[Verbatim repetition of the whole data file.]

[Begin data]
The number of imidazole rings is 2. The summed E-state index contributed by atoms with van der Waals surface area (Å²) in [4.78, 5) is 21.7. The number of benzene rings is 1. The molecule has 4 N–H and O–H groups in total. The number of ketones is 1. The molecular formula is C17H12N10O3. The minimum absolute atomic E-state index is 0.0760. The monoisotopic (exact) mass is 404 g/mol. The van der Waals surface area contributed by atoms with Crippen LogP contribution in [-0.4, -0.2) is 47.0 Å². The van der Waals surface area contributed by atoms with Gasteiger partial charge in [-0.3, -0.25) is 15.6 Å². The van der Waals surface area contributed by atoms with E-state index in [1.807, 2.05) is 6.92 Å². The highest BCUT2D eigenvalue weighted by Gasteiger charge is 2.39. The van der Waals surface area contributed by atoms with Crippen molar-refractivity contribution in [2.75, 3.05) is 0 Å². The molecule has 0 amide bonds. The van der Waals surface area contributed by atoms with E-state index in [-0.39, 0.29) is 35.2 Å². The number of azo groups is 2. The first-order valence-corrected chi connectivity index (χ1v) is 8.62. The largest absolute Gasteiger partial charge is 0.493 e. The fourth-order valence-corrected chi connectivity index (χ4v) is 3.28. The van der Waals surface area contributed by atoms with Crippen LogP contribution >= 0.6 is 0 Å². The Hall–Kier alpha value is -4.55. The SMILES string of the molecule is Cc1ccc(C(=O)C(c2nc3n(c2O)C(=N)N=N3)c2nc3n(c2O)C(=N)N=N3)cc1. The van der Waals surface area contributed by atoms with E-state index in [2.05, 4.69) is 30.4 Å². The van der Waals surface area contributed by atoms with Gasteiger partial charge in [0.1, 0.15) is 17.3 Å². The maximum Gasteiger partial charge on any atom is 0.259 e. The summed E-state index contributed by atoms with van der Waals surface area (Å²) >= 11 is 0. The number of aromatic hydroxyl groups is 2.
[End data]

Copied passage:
The number of imidazole rings is 2. The summed E-state index contributed by atoms with van der Waals surface area (Å²) in [4.78, 5) is 21.7. The number of benzene rings is 1. The molecule has 4 N–H and O–H groups in total. The number of ketones is 1. The molecular formula is C17H12N10O3. The minimum absolute atomic E-state index is 0.0760. The monoisotopic (exact) mass is 404 g/mol. The van der Waals surface area contributed by atoms with Crippen LogP contribution in [-0.4, -0.2) is 47.0 Å². The van der Waals surface area contributed by atoms with Gasteiger partial charge in [-0.3, -0.25) is 15.6 Å². The van der Waals surface area contributed by atoms with E-state index in [1.807, 2.05) is 6.92 Å². The highest BCUT2D eigenvalue weighted by Gasteiger charge is 2.39. The van der Waals surface area contributed by atoms with Crippen molar-refractivity contribution in [2.75, 3.05) is 0 Å². The molecule has 0 amide bonds. The van der Waals surface area contributed by atoms with E-state index in [-0.39, 0.29) is 35.2 Å². The number of azo groups is 2. The first-order valence-corrected chi connectivity index (χ1v) is 8.62. The largest absolute Gasteiger partial charge is 0.493 e. The fourth-order valence-corrected chi connectivity index (χ4v) is 3.28. The van der Waals surface area contributed by atoms with Crippen LogP contribution >= 0.6 is 0 Å². The Hall–Kier alpha value is -4.55. The SMILES string of the molecule is Cc1ccc(C(=O)C(c2nc3n(c2O)C(=N)N=N3)c2nc3n(c2O)C(=N)N=N3)cc1. The van der Waals surface area contributed by atoms with E-state index in [2.05, 4.69) is 30.4 Å². The van der Waals surface area contributed by atoms with Gasteiger partial charge in [0.1, 0.15) is 17.3 Å². The maximum Gasteiger partial charge on any atom is 0.259 e. The summed E-state index contributed by atoms with van der Waals surface area (Å²) >= 11 is 0. The number of aromatic hydroxyl groups is 2.